Top of the World
At a Glance
What is it?
Fantastic food with even more fantastic views.
Where is it?
Atop The Stratosphere tower on the North Strip.
What kind of food is served?
Continental with both steakhouse and gourmet stylings.
What is the atmosphere like?
Classic and elegant inside; unbeatable views out the big windows.
How is the service?
Fine dining fantastic.
What are the prices like?
Certainly not cheap but not any more expensive than other good restaurants in town.
What else do I need to know?
If you are afraid of heights you can get a table a little further away from the windows.
What’s the bottom line?
An excellent restaurant all the way around (and around and around).
As far as dining with a view it has always been pretty hard to beat Top of the World at The Stratosphere. Located on the 106th floor of the tower, more than 800 feet up, the restaurant revolves slowly offering panoramic views of Las Vegas through its floor-to-ceiling windows. It is breathtaking, romantic, and, at times, gasp-inducing, especially when your table gets underneath the platform for SkyJump and suddenly people are flying by the window outside.
During previous visits to the restaurant I was overwhelmed by the views but decidedly under-whelmed by the food, suggesting that you eat somewhere else and go see the panoramic vistas from the observation for a lot less money.
New chefs, a new menu, and new prices have changed all of that and now Top of the World is a full package with great views and great food.
It’s not easy to categorize the selections here. It’s more than just steakhouse fare although they do have lots of beef and seafood. They call it “gourmet” and it certainly has some of those trappings with fine ingredients and delightful presentation but I think that slaps an intimidating label on what is, for the most part, very accessible food. So let’s just call it “continental” and be done with it.
Before we get into details about the offerings, note the menu is seasonal and changes often so best to go online and see what’s being served when you visit.
They do like to twist things up even on the traditional selections. Appetizers like the jumbo lump crab cake come with a green papaya salad and pink grapefruit while the shrimp cocktail has a Mexican spin with horseradish and Yucatan-style ceviche. Other interesting starters include a roasted pork belly with chimichurri and a delicious grilled Portobello mushroom served with mozzarella and roasted red peppers.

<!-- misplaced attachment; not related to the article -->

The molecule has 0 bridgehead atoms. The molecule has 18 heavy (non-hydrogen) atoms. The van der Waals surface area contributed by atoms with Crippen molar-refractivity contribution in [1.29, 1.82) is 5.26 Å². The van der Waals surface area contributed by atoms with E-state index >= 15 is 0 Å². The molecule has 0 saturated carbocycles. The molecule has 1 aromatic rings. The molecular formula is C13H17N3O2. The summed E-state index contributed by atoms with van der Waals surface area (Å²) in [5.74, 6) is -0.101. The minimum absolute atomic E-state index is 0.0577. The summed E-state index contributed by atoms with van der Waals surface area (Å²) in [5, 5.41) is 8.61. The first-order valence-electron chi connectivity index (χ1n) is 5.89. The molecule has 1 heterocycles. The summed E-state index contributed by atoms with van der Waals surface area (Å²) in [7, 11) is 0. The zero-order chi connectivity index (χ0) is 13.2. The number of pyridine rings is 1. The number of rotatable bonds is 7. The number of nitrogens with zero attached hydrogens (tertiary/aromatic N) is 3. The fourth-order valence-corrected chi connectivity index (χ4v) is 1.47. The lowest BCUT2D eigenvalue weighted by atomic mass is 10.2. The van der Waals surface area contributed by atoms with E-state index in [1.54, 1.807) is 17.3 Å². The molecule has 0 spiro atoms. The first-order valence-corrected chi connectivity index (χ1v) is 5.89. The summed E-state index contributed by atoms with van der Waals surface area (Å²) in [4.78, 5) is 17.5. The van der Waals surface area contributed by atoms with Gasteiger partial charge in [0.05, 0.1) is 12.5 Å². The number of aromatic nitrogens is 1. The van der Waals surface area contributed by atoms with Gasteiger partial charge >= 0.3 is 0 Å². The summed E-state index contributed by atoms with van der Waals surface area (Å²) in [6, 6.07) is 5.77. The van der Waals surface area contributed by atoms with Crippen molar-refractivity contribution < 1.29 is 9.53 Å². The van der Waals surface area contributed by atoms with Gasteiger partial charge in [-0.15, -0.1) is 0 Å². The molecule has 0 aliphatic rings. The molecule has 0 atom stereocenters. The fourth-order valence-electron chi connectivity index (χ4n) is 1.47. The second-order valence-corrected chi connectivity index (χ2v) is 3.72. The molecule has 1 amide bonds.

Soups and salads include traditional lobster bisque with brandy and, among others, a baby frisee with roasted beets. The latter is dressed in a simple vinaigrette that allowed the melody of flavors to shine.
Steaks and seafood make up the bulk of the main courses with filets, rib eyes, and New Yorks available to be dressed up with various sauces and sides (for an extra fee of course) and fish courses having an International flair with items like Scottish salmon, Mediterranean sea bass, and Mexican prawns with New England scallops.
See, told you it was continental.
I sampled the filet, which was perfectly balanced in a red wine mushroom sauce, and the sea bass done in lemon, olive oil, tomato, and capers. Both were fantastic but I would actually recommend looking hard at the inventive entree section of the menu, which includes items like an Iowa pork tenderloin with apple and cranberry chutney, free range chicken with three-cheese fondue, and a Colorado rack of lamb with Moroccan couscous and house made harissa. The lamb was the surprise winner of the main courses we sampled, excellent on its own but then sent over the top with elegant Mediterranean grace notes.
We were in a rush so we didn’t get to dive into the dessert menu as deeply as I’d like but I did sample the over-the-top (in a good way) berry sorbet, which comes dressed with all sorts of fresh fruit in a colorful explosion of sweet and tart.
In the old days it was virtually impossible to do a full meal here for under $100 per person and today you can spend that easily if you aren’t careful. But with most of the shareable starters hovering around $15 and most of the main courses within a few bucks either way of $50 you can absolutely do it for less. If that’s still a little too rich for your blood, note they are open for lunch and a variety of sandwiches and burgers all for under $20 and lunch-sized versions of their main courses all of which are under $30.
Phenomenal, classic fine-dining style service from a very attentive staff sealed the deal for me. If you have the time and the budget, take a wine pairing touring with the sommelier, who kept wowing us with his knowledge and expertise.
While nothing can beat the views, the food now is at least a worthwhile competitor.